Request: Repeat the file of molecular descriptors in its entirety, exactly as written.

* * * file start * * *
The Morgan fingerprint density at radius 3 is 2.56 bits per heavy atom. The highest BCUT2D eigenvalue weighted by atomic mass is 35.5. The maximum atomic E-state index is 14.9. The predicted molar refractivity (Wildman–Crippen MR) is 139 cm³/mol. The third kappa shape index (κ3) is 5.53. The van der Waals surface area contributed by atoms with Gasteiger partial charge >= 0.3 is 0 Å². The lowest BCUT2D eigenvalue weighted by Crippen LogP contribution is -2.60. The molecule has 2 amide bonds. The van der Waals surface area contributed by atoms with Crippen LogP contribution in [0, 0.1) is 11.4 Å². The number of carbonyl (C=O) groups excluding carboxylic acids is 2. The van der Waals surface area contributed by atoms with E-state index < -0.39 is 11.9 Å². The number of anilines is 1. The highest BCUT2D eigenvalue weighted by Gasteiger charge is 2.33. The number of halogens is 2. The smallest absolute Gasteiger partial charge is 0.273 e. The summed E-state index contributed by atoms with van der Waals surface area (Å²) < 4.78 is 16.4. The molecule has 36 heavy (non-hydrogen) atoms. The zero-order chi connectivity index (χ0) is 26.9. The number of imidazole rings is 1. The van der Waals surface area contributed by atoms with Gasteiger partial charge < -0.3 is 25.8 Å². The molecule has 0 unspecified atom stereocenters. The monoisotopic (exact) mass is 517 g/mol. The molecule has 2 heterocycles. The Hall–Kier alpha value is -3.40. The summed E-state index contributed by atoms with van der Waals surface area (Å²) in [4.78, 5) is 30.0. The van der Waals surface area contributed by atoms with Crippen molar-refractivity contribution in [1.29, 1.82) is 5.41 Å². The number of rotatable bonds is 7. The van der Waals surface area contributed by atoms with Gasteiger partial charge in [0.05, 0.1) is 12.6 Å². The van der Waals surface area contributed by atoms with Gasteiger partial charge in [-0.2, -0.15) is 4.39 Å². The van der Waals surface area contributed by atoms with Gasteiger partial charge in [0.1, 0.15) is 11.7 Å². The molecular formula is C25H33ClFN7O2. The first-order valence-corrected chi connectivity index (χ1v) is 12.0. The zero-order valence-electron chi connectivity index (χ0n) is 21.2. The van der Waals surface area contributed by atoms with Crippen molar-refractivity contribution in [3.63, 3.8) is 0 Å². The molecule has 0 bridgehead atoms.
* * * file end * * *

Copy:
The Morgan fingerprint density at radius 3 is 2.56 bits per heavy atom. The highest BCUT2D eigenvalue weighted by atomic mass is 35.5. The maximum atomic E-state index is 14.9. The predicted molar refractivity (Wildman–Crippen MR) is 139 cm³/mol. The third kappa shape index (κ3) is 5.53. The van der Waals surface area contributed by atoms with Gasteiger partial charge >= 0.3 is 0 Å². The lowest BCUT2D eigenvalue weighted by Crippen LogP contribution is -2.60. The molecule has 2 amide bonds. The van der Waals surface area contributed by atoms with Crippen LogP contribution in [0, 0.1) is 11.4 Å². The number of carbonyl (C=O) groups excluding carboxylic acids is 2. The van der Waals surface area contributed by atoms with E-state index < -0.39 is 11.9 Å². The number of anilines is 1. The highest BCUT2D eigenvalue weighted by Gasteiger charge is 2.33. The number of halogens is 2. The smallest absolute Gasteiger partial charge is 0.273 e. The summed E-state index contributed by atoms with van der Waals surface area (Å²) < 4.78 is 16.4. The molecule has 36 heavy (non-hydrogen) atoms. The zero-order chi connectivity index (χ0) is 26.9. The number of imidazole rings is 1. The van der Waals surface area contributed by atoms with Gasteiger partial charge < -0.3 is 25.8 Å². The molecule has 0 unspecified atom stereocenters. The monoisotopic (exact) mass is 517 g/mol. The molecule has 2 heterocycles. The Hall–Kier alpha value is -3.40. The summed E-state index contributed by atoms with van der Waals surface area (Å²) in [4.78, 5) is 30.0. The van der Waals surface area contributed by atoms with Crippen molar-refractivity contribution in [1.29, 1.82) is 5.41 Å². The number of rotatable bonds is 7. The van der Waals surface area contributed by atoms with Gasteiger partial charge in [0.05, 0.1) is 12.6 Å². The van der Waals surface area contributed by atoms with Gasteiger partial charge in [-0.2, -0.15) is 4.39 Å². The van der Waals surface area contributed by atoms with Gasteiger partial charge in [0.1, 0.15) is 11.7 Å². The molecular formula is C25H33ClFN7O2. The first-order valence-corrected chi connectivity index (χ1v) is 12.0. The zero-order valence-electron chi connectivity index (χ0n) is 21.2. The van der Waals surface area contributed by atoms with Crippen molar-refractivity contribution in [3.63, 3.8) is 0 Å². The molecule has 0 bridgehead atoms.